An overnight makes the best use of limited time: the drive to the trailhead is the same, but the time outdoors is multiplied. The only problem is finding a free weekend. So with my wife out of town, I was looking for a candidate. The constraint is that I would have to take my two dogs with me. In the past that has not been a problem because they are well behaved and stay close. But events conspired to make this trip a fiasco. Not a disaster, or an epic, but a fiasco.
The first problem is that it was supposed to rain in the morning, then taper off for the rest of the weekend. But it was still raining by mid-afternoon. I could wait no longer, so I packed my raingear and headed out. The trail starts out broad and relatively flat. The mountain side is really steep, but the trail does a good job of heading uphill at a constant angle (which increases gradually the whole way). The views would have been spectacular, except that I was wrapped in cloud the whold time and could not see a thing.
I had read a trip report from the previous weekend that said the lake was under a few feet of snow. So I was prepared to deal with that. But I was hoping that it had melted since then. There were only occasional patches up to the ridgeline, where the trail starts to descend to the lake. But that ridge was a dividing line — on the other side there were only occasional patches not covered by snow, which was still several feet thick in most places. Picking my way carefully down, tethered to two dogs (who must be leashed in Alpine Lakes Wilderness) was a challenge. They were constantly pulling, threating to topple me. Why do they have better traction than I do?
The trouble start crossing the outlet stream. I will skip the details, but in the end we all fell in — the dogs up to their necks and me up to my knees. By now it was just getting dark, but I found a good spot for my tent, on bare ground, not on snow. The dogs were frantic, tied to a tree while I set up the tend in the continuing rain. As soon as it was up, I got inside with the dogs, took off all my wet clothing, and got inside the sleeping bag. The dogs curled up together and tried to go to sleep. Unfortunately, neither one of them could get warm, so they decided they needed to get in the sleeping bag with me. Which might have worked if they were not soaking wet and shaking violently.
By midnight, with rain still coming down, my sleeping bag was now pretty wet, the dogs were still restless, and I was ready to give up. I got up, packed everything up, and headed back down the trail. Despite the utmost care, we all fell into the stream again on the way out. The trail through the snow was hard to follow in daylight, but it was even more difficult at night. I always forget that a big challenge of hiking at night is the cloud of fog that often envelops me, making the flashlight or headlamp ineffective. I went to get out the GPS to see if I was on the right track, and discovered it was not in its assigned place. Damm! I was already 10 minutes away from camp. I could drop my pack and tie up the dogs and go back to get it, but I was not 100% sure I could get back here ( that’s why I needed the GPS). The thought of returning was just too much, so I pushed on, found the trail, and headed back. Maybe the GPS was inside the wadded-up tent, or maybe I put it in the bear cannister, or it is just in its assigned pocket, and I just could not feel it.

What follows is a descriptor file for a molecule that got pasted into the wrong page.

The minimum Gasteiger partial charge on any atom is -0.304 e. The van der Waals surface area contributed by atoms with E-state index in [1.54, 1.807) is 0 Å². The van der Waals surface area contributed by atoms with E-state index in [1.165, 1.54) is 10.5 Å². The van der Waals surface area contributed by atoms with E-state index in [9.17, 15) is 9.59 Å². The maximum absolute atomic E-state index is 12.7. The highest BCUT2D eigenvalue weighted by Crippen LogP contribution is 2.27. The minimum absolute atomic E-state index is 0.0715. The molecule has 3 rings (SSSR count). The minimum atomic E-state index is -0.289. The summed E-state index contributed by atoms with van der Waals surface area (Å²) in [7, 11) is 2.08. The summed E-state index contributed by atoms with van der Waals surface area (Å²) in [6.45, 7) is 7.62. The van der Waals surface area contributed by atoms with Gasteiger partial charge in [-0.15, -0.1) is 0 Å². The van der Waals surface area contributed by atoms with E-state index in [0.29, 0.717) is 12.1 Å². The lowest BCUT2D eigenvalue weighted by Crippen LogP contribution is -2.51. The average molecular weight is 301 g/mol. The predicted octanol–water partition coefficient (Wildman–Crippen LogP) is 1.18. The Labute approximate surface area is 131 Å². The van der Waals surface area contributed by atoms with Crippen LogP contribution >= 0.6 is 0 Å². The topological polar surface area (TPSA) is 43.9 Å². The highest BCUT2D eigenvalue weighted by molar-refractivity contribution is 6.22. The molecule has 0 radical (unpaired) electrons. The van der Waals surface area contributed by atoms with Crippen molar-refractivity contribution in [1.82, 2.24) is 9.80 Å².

As I proceeded down the trail, at a snail’s pack, I developed a theory. I had put it in its pocket, but had neglected to zip it, and when I picked up the pack to leave several items had spilled out. I had picked them up, but I must have missed the GPS. I had just finished my thorough my through inspection, aware that it would be easy to leave something behind. All down the trail, I thought about how luck it was that REI had just put this very model on sale for the weekend.
I got back to the car at 3:00 AM, returned home, and went directly to bed. The dogs seemed really grateful to see their beds. On the way home, I noticed that the rain had stopped, and before arriving home I saw that the sky was clear and that there was a full moon. Why couldn’t this have happened a few hours earlier?
At 5:30 I awoke suddenly, with the conviction that would have to go back and get the GPS. I could run up the trail — it’s only four miles, just a normal Sunday run. I hurried to get prepared, before I changed my mind. I took a minimal pack — just my hydration pack, microspikes, and a camera. I started running, but that only lasted a mile or so, until it got steep. But I kept up a really brisk pace, racing up past all yesterday’s landmarks. The snow was still hard, so the microspikes worked like a charm. Crossed the stream without incident, walked up to camp, and picked up the GPS exactly where I expected to find it.
The night before I thought I could hear another party, but never spotted them. In the daylight, there they were, camped a hundred feet away, in the snow. It looks like they were just getting up. Perhaps they were surprised to see a runner up there, so early — I did not stop to chat. Returning, I was surprised to see a party of three just coming to the lake not ten minutes behind me. They must have been moving as fast or faster than me. On the way down, I passed at least 20 parties heading up the trail. I guess everyone has been feeling cooped up this week.
- don’t take two dogs when they have to be leashed, especially in the snow;
- don’t take a dog camping except in warm weather;
- double check departure inspection after putting on the pack.